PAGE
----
Dlengezele said South Africa still needed coal as a source of energy, arguing that like the rest of Africa, the country still needed to take care of its developmental needs.
“In a perfect world, we would do away with all the coal projects for example. But the question can South Africa - with the coal reserves that it has, paired with the best coal technology - afford to shy away and say we no longer need (coal)? We need to have a transition that takes us to the least carbon emissions. But we must be given a chance to go through that journey,” she said.
The government’s preferred options to shape the country’s energy landscape will get clearer next month, when Energy Minister Jeff Radebe tables the long-awaited update of the integrated resource plan (IRP). The plan will reveal the proportional contributions of different technologies to the country’s energy mix.
The contestation for a share in the future energy mix has been intense, with environmental groupings going to great lengths to derail new nuclear and coal capacity. Earthlife South Africa and the South African Faith Communities’ Environment Institute last year scored a major victory when the Western Cape High Court set aside all nuclear deals with South Africa.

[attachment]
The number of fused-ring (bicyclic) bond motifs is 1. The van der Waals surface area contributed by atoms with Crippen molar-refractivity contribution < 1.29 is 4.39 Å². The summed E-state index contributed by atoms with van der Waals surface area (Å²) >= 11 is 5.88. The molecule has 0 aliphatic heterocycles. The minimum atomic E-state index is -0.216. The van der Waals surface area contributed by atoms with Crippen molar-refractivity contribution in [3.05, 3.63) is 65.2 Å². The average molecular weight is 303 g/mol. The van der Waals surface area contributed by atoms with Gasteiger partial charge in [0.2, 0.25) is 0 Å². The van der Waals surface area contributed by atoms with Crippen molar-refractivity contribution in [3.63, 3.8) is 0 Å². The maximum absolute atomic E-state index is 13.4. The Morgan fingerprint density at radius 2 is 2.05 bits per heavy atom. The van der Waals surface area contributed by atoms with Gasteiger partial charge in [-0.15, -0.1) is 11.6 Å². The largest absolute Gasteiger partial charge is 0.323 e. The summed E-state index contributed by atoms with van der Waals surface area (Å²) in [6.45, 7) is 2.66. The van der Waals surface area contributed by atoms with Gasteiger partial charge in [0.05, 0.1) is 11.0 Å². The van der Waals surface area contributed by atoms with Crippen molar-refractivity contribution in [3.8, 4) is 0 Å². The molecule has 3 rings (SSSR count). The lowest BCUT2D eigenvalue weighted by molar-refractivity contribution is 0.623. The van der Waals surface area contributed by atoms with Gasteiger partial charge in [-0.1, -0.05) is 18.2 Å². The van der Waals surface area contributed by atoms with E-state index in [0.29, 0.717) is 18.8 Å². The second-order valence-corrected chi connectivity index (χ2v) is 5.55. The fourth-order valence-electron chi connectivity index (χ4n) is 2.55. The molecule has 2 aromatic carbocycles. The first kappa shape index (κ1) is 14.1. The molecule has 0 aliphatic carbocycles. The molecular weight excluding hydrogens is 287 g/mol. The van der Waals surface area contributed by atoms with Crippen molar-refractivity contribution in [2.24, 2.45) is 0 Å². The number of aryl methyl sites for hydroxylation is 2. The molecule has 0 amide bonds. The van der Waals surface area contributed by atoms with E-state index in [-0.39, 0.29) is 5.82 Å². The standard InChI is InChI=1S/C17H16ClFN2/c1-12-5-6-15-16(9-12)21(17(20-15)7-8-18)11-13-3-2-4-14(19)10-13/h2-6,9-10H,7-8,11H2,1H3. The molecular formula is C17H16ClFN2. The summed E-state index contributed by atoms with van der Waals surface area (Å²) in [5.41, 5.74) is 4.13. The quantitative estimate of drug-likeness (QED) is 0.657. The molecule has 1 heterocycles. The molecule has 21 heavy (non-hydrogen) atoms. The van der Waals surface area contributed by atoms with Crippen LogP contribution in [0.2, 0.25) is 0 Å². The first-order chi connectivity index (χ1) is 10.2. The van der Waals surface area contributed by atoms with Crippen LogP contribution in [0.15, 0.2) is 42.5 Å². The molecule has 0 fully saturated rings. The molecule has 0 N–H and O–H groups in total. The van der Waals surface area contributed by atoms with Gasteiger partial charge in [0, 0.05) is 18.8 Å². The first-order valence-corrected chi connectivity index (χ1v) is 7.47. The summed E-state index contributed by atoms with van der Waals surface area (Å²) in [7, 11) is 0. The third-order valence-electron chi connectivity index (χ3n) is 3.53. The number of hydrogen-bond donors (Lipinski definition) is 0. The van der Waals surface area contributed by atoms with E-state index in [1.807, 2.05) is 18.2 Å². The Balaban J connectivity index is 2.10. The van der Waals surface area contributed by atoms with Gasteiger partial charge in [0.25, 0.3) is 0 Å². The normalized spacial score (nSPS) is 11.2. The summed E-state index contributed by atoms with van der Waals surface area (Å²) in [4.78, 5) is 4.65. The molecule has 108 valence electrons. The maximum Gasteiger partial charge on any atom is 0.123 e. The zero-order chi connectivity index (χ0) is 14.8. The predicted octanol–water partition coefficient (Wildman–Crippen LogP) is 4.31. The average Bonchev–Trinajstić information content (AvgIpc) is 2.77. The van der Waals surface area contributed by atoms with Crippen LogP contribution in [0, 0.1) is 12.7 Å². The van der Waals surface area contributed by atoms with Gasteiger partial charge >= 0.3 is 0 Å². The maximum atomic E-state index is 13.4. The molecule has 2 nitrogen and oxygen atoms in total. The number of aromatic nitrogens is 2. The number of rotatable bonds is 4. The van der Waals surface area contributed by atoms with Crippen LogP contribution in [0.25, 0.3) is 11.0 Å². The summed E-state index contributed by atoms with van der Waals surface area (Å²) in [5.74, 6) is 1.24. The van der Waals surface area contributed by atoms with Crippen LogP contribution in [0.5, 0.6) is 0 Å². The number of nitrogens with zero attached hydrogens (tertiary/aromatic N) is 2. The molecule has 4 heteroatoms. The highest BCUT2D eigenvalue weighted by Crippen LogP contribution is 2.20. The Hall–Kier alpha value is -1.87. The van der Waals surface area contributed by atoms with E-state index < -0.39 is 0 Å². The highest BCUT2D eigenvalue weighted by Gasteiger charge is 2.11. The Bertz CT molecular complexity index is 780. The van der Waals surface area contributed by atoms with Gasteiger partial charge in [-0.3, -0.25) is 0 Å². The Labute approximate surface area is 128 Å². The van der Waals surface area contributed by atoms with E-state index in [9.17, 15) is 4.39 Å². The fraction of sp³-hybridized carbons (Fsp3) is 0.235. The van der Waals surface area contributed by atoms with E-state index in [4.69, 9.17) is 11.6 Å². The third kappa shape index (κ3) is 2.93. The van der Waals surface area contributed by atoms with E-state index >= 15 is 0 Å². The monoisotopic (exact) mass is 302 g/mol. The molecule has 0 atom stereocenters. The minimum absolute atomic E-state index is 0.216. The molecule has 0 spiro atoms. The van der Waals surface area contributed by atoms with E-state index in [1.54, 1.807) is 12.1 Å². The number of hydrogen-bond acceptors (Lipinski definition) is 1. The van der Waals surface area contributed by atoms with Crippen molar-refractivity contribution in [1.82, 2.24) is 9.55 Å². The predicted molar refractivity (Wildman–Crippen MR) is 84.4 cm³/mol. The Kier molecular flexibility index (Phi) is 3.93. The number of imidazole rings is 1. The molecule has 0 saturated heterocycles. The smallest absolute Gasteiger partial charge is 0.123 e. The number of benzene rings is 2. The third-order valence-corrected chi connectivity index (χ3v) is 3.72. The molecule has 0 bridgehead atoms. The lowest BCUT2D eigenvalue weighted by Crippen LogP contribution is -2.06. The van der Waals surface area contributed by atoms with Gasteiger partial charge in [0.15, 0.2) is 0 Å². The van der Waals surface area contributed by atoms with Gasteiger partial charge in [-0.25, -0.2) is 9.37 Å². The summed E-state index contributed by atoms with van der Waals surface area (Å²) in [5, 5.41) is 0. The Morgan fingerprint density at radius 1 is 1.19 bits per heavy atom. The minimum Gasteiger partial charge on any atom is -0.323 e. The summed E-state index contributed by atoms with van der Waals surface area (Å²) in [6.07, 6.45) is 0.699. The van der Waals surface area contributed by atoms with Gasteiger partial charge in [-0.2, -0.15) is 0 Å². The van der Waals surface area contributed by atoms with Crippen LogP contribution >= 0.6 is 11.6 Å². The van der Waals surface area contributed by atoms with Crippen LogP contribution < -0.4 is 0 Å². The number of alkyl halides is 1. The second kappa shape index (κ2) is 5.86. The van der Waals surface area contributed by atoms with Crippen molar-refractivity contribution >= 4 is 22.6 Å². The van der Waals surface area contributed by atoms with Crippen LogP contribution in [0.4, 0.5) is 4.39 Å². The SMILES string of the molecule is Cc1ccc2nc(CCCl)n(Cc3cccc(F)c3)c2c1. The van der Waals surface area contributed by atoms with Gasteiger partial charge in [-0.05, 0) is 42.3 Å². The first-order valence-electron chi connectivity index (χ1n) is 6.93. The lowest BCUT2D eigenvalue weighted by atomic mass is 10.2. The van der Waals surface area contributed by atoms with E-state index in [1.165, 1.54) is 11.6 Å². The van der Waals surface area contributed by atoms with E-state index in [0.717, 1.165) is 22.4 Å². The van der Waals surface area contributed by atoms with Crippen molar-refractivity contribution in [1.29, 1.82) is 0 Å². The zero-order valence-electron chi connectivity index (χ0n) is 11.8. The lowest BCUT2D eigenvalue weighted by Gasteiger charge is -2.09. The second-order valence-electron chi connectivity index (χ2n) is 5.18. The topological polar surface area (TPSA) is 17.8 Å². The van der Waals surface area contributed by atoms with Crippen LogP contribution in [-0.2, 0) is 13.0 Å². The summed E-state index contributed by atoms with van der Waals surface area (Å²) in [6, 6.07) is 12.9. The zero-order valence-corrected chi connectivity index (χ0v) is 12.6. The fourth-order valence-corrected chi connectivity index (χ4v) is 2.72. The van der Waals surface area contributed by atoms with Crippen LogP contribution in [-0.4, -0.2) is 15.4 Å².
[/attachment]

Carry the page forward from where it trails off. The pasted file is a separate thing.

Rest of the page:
In 2016 former energy minister Tina Joemat-Pet- tersson announced Thaba- metsi and Khanyisa power plants in Limpopo and Mpumalanga, respectively, as the preferred bidders in the government’s coal baseload independent power producers (IPP) procurement programme, the country’s first baseload programme which allows the private sector to generate energy using coal resources. Eskom will buy the power from the IPPs.
GE is the technology provider for the Khanyisa coal plant. The Khanyisa project would use discarded coal available as waste piles in the nearby Anglo American collieries.
Shem Chelliah, GE’s senior sales manager, said using the discarded coal would mitigate the negative environmental impact of stockpiled discarded coal. “It is poor-quality coal that has already been mined that sits on existing mine dumps. That coal is going to be used to generate electricity,” said Chelliah.
Dlengezele also lauded the prospects of gas as a viable option for baseload capacity, especially as some of the Eskom’s older power stations would have to be decommissioned.
“The new IRP needs to talk clearly and specifically about Eskom having excess electricity today, but with the decommissioning of the plants that is coming, what are the next baseload solutions? We believe that is gas,” Dlengezele said. “The success stories around the world allude to that. It is very important that with the policies and frameworks they take a look at the bigger picture at the industry as a whole.”
South Africa could not have a successful gas-to-power programme without a regulatory framework to secure the interests of IPPs and technology providers.
- BUSINESS REPORT